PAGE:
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School Road Safety Initiatives Promoted

Auckland City is placing a higher priority on programmes to increase the safety of children on our roads.

The Council’s newly-appointed school road safety co-ordinator, Mariken Flapper, says that as traffic congestion increases, such programmes are essential to the safety of children.

Auckland City identified the need for a role that concentrates specifically on school road safety; now one of its two road safety co-ordinators deals with community issues, while another – Mariken Flapper in her new position – will focus on reducing the risks for children as they travel between home and school.

The road safety initiatives include the Safe Routes to School programme, which has been successfully operating in Otahuhu and is now about to be launched in Mt Roskill. Safe Routes to School is based on an international model and aims to reduce injuries to child pedestrians and cyclists by creating safer road environments.

Another programme that Auckland City supports is the walking school bus, which involves a rostered group of parents taking turns walking children to and from school.

“This has numerous benefits, including reducing congestion at the school gate, educating children about road safety, children who are healthier, active and independent and more free time for parents,” says Mariken Flapper.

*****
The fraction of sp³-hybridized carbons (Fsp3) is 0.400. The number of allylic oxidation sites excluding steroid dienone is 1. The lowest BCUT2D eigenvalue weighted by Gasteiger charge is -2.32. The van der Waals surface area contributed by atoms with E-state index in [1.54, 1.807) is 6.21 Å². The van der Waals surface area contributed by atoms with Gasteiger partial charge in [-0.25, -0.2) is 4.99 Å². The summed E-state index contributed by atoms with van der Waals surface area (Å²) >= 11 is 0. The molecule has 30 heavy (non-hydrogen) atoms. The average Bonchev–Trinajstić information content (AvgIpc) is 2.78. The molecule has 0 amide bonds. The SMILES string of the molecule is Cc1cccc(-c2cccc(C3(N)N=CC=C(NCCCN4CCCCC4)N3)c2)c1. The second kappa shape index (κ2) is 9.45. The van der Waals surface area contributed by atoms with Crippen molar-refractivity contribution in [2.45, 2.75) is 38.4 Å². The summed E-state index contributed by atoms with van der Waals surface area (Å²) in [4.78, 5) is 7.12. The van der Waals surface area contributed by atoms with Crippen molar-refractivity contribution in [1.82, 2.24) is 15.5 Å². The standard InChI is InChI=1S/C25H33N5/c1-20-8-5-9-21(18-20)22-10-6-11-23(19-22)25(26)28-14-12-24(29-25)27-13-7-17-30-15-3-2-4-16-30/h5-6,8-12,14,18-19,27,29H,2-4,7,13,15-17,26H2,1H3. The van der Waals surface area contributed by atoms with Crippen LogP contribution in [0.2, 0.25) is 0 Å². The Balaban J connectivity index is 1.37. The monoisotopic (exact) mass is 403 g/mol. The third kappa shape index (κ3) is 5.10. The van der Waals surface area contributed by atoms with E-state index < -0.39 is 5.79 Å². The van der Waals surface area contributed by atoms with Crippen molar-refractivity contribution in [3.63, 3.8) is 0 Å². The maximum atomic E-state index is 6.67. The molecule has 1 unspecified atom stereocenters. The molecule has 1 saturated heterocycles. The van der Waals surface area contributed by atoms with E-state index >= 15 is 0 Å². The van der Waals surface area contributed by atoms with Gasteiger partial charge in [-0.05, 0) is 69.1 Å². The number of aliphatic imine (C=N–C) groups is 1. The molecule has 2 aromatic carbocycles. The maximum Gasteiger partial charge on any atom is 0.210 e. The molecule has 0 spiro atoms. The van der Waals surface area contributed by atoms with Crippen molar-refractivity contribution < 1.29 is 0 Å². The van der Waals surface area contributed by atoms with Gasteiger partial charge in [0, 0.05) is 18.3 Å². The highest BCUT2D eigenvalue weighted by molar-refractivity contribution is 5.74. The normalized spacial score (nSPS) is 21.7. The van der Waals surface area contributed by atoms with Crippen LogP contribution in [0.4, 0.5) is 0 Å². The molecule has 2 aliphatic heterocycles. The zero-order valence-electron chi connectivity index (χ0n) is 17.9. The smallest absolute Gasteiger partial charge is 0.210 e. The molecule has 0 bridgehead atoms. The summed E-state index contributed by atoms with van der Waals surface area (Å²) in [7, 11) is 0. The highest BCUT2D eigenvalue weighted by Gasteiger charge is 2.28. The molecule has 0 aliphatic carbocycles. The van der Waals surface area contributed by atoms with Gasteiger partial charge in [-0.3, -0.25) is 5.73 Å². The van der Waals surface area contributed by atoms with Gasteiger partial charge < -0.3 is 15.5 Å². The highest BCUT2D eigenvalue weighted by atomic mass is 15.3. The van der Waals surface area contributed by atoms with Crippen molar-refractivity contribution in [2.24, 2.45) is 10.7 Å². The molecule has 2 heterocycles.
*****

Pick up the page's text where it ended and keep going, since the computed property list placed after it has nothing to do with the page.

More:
Another programme, Chaos at the School Gate, offers parents and schools advice on how they can reduce school gate congestion, while parking officers are used to enforce parking restrictions.

Mariken Flapper says that as traffic densities worsen, parents become more concerned about letting their children make their own way to school and are more likely to drive them.

“However, the Catch-22 to this situation is that the rise in the number of parents driving their children to school is increasing the risks for pupils who walk or cycle to the classroom.”

Parents are justified in their concerns as 30 per cent of pedestrian injuries within the Auckland region involve school-aged children. Mariken Flapper says children’s perceptual skills are not fully developed so it is important they are taught how to use roads safely before being allowed to walk to school.

Mariken Flapper says her background means she is familiar with school environments and has a concern for the health and safety of children. She comes to Auckland City with a teaching diploma, a degree in physical education and primary school teaching experience.

ENDS

For further information, please contact:
* Mariken Flapper, school road safety co-ordinator, Auckland City, tel: 307 7639.


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